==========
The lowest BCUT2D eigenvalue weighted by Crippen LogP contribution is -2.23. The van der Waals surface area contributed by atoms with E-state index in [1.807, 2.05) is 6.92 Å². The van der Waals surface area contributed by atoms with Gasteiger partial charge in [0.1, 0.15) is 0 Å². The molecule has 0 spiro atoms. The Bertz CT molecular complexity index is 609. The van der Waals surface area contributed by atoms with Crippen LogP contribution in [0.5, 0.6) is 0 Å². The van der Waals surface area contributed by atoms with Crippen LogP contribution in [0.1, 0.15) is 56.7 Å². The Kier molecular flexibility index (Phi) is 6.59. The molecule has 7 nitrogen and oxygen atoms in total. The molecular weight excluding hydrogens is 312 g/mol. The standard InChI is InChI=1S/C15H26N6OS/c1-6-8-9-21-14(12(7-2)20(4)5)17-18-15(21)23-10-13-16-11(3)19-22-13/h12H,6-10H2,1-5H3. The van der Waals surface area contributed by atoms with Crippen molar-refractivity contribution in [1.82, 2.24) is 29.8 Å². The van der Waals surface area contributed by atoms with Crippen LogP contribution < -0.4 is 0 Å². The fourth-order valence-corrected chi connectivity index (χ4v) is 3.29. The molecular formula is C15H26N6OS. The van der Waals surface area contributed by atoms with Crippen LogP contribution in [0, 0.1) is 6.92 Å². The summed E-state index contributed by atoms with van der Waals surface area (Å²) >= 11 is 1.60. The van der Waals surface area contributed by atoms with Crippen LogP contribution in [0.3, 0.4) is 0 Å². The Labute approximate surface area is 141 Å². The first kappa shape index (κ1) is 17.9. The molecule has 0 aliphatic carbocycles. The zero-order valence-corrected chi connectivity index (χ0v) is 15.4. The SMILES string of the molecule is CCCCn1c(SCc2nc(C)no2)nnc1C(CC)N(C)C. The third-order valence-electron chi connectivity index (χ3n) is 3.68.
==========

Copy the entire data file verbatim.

The lowest BCUT2D eigenvalue weighted by Crippen LogP contribution is -2.23. The van der Waals surface area contributed by atoms with E-state index in [1.807, 2.05) is 6.92 Å². The van der Waals surface area contributed by atoms with Gasteiger partial charge in [0.1, 0.15) is 0 Å². The molecule has 0 spiro atoms. The Bertz CT molecular complexity index is 609. The van der Waals surface area contributed by atoms with Crippen LogP contribution in [0.5, 0.6) is 0 Å². The van der Waals surface area contributed by atoms with Crippen LogP contribution in [0.1, 0.15) is 56.7 Å². The Kier molecular flexibility index (Phi) is 6.59. The molecule has 7 nitrogen and oxygen atoms in total. The molecular weight excluding hydrogens is 312 g/mol. The standard InChI is InChI=1S/C15H26N6OS/c1-6-8-9-21-14(12(7-2)20(4)5)17-18-15(21)23-10-13-16-11(3)19-22-13/h12H,6-10H2,1-5H3. The van der Waals surface area contributed by atoms with Crippen molar-refractivity contribution in [1.82, 2.24) is 29.8 Å². The van der Waals surface area contributed by atoms with Crippen LogP contribution < -0.4 is 0 Å². The fourth-order valence-corrected chi connectivity index (χ4v) is 3.29. The molecular formula is C15H26N6OS. The van der Waals surface area contributed by atoms with Crippen LogP contribution in [0, 0.1) is 6.92 Å². The summed E-state index contributed by atoms with van der Waals surface area (Å²) >= 11 is 1.60. The van der Waals surface area contributed by atoms with Crippen LogP contribution in [0.3, 0.4) is 0 Å². The Labute approximate surface area is 141 Å². The first kappa shape index (κ1) is 17.9. The molecule has 0 aliphatic carbocycles. The zero-order valence-corrected chi connectivity index (χ0v) is 15.4. The SMILES string of the molecule is CCCCn1c(SCc2nc(C)no2)nnc1C(CC)N(C)C. The third-order valence-electron chi connectivity index (χ3n) is 3.68.